Gail Ann Raddi
The first time I remember sewing I was in Paulatuk living with relatives for a while. My auntie made me sew – I didn’t like it and said I would never do it again. But when I was about six years old, I was in foster homes and spent time with some of the elders, like Jessie Cote, who really inspired me to sew. I asked a million questions to learn as much as I could from her.
Today art is my passion I don’t think I could go without it. I spend a lot of time on the land with my family where we work a lot with traditional food – but I need to sew! I just want to make so many different things to see how they will turn out. I like sewing for kids because they look so cute when they are dressed up. I like making canvass mukluks because kids always think they can run faster when they put them on. I put elastics in them to make them unique and to help them stay on.
I still talk a lot about Jessie and what she has taught me. It is a tradition I would like to see passed on so I teach others at the youth centre and at the college. It makes me proud that other people are learning.
Gail Ann was born and raised in Inuvik and has always been interested in arts and crafts. As a young girl, she would sit and watch elders sew and bead. When she started kindergarten, she would hang out with the language teacher because she did a lot of sewing. At the age of six, her auntie made her help make her own parka. Gail remembers thinking it was so ugly, she cried and said she never wanted to sew again.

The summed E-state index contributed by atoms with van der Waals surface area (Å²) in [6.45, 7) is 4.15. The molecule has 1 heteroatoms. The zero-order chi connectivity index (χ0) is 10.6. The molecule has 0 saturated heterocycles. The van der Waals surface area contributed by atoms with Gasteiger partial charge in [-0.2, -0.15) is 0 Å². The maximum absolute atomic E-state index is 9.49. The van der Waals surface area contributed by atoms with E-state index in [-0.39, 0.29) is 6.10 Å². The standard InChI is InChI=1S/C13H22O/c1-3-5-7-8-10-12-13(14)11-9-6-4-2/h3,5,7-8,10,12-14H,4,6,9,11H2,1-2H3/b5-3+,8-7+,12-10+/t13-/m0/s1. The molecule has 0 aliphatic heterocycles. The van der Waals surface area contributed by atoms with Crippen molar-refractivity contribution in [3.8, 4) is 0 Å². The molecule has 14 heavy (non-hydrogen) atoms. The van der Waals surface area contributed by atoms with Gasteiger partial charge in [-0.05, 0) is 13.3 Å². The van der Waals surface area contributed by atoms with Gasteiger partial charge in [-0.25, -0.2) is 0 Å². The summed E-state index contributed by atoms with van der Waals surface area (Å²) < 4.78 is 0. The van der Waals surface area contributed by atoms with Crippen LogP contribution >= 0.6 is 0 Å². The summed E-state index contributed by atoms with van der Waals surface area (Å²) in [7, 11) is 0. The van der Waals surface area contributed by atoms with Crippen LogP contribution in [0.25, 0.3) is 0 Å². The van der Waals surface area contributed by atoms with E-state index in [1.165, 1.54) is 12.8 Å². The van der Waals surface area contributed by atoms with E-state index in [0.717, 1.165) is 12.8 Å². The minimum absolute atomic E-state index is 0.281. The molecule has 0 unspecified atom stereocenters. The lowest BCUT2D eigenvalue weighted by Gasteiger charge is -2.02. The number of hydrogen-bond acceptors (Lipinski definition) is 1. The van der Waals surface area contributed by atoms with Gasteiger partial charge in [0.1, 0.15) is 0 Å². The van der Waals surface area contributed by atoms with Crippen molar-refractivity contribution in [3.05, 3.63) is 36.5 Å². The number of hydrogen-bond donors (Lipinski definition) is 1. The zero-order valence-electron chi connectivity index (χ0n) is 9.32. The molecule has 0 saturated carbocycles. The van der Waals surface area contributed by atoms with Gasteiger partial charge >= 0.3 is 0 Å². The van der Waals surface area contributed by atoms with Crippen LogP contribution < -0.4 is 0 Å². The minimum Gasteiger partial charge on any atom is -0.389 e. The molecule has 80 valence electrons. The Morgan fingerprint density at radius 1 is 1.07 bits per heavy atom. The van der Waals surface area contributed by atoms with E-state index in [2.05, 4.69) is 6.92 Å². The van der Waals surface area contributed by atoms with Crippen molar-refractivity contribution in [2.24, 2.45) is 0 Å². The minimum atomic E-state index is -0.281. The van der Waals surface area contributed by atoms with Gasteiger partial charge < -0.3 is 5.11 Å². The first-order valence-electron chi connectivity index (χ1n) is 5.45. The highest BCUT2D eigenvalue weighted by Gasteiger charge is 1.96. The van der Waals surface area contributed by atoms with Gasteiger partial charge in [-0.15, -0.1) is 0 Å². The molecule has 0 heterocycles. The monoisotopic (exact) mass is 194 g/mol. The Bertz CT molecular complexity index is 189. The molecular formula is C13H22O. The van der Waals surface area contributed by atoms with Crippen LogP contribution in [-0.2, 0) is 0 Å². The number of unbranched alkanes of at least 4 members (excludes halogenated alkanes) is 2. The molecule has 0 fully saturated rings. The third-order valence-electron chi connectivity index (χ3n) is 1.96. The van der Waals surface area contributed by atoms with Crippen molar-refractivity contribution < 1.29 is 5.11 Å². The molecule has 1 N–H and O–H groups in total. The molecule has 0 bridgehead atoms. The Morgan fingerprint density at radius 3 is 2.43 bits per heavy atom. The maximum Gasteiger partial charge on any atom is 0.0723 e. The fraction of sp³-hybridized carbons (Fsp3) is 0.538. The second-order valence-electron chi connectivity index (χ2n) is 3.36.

But Gail continued to spend time with the elders and help them with simple tasks like tracing patterns. She really started to take arts and crafts seriously at the age of 18 when she was pregnant with her first child and had the opportunity to spend a lot of time sewing clothing for her unborn baby.
In 2001, Gail-Ann took a jewelry-making course at Aurora College and in 2003 she took a Traditional Arts course at the college as well. After that making art became a way of life and her primary source of income. Today, Gail-Ann embroiders, beads, sews with northern fur and makes traditional clothing. She started teaching sewing about six years ago and is passionate about passing her knowledge on.
A special thank you goes out to Gail's mentor, Jessie Colton in Inuvik, for always supporting and encouraging her with her arts & crafts and traditional stories throughout the years.